Volkswagen, which already owned 99.64% of shares in Audi, has recently decided to buy out all the remaining minority shares of the German automobile manufacturer.
The link shared between Volkswagen and Audi goes back to the 1960s when Volkswagen first bought Auto Union, Audi’s predecessor, from Daimler. In addition, VW also owns shares of Lamborghini, Skoda, Porsche, Bentley, SEAT, and Ducatti.
Until now, Volkswagen only owned 99.64 % of shares in Audi AG. However, after Volkswagen’s recent annual general meeting, the German car manufacturer decided to buy out all of the remaining minority shares to hold 100% of the stake. This process will be completed as a squeeze-out. This technique allows a company’s majority shareholders to gain ownership of remaining shares by buying out the minority shareholders.
In that case, Volkswagen will be paying a 48% premium to minority shareholders in order to gain full ownership. The current share price of Audi AG stands at 1,050€ or around $1,180; however, Volkswagen is set to pay 1,551.53€ per Audi share ($1,827.7 at today’s exchange rate). To hold 100% of the company, VW will be buying 150,000 shares, costing them 230 million€ ($274 million).
Markus Duesmann, Audi’s CEO and Chairman of the Board of Management of Volkswagen Group’ Premium’, will now be the Group’ research and development lead’ and thus will be in charge of building the new car software organization.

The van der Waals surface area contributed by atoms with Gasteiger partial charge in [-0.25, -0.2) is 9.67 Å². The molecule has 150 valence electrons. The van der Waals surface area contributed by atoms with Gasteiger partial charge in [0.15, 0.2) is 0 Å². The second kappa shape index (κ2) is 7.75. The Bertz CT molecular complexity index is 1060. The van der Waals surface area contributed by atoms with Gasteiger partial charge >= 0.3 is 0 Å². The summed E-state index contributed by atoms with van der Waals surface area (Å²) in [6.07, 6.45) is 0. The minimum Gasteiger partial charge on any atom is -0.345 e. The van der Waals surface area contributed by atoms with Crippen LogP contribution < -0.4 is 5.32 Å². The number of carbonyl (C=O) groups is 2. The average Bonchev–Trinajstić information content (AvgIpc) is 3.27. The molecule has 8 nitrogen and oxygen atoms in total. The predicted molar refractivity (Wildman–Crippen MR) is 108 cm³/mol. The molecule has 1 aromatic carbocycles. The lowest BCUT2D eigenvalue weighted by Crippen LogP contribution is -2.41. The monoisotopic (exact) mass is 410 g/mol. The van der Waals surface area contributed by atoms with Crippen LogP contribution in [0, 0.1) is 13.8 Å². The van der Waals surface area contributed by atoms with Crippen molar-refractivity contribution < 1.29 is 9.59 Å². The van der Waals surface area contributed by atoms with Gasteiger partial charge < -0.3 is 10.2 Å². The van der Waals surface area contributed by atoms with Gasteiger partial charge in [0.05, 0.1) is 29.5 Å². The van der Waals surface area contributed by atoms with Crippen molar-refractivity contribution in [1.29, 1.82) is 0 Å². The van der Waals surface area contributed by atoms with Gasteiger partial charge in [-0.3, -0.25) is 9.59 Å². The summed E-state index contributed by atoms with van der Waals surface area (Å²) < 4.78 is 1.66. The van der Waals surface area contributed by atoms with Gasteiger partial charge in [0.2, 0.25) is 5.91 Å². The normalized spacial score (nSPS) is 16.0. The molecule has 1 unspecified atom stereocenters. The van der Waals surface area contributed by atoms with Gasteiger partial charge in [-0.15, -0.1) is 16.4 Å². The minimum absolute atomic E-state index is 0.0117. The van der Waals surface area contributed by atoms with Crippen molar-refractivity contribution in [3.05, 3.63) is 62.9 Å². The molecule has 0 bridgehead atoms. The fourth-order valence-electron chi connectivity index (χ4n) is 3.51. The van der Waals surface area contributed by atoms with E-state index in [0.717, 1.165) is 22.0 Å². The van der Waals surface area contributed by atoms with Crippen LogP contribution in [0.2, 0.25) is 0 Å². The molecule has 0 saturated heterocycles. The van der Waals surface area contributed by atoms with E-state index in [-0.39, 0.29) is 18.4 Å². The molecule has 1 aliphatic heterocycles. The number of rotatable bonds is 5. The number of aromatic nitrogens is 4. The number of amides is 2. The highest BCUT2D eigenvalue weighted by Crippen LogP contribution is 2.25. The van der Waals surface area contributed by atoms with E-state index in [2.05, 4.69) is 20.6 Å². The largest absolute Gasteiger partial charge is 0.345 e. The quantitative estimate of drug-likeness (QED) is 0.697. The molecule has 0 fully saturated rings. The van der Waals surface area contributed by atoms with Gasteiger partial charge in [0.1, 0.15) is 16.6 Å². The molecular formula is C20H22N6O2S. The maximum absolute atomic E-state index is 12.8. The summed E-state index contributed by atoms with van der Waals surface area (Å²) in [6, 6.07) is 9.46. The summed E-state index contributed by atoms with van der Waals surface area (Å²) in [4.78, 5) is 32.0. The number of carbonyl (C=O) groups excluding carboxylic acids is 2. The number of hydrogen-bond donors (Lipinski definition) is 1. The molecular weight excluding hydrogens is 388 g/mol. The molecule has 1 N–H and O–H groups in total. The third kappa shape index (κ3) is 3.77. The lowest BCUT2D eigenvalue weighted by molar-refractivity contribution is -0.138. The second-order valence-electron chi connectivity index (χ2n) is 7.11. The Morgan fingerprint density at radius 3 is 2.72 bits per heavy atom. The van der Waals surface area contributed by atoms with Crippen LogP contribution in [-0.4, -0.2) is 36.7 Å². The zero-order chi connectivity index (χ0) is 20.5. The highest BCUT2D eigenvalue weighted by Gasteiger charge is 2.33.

“The Volkswagen Group is now consolidating all its strength. We are positioning ourselves competitively throughout the Volkswagen Group and lifting Group synergies and economies of scale to a new level,” statement made by Markus Duesmann, Chairman of the Board of Management.
This change of ownership should not affect Audi‘s customer base as Volkswagen assures it will focus on maintaining Audi on top of their portfolio.
VW has been going through a lot of internal changes lately. For example, Porsche CEO, Oliver Blume, was recently moved to take charge of the Volkswagen brand, which made Herbert Diess step down as VW’s head. However, he will still be holding the position of chairman of the VW group.
Duesmann will be moved to take charge of resurrecting the technological process of Audi after the diesel emissions-rigging scandal where many senior engineers were laid off.
Bram Schot, the CEO of Audi, stated that this change in ownership will gear up Audi’s strength in the VW group and revive the Vorsprung Durch Technik motto, or “progress through technology”, Audi’s former ad slogan.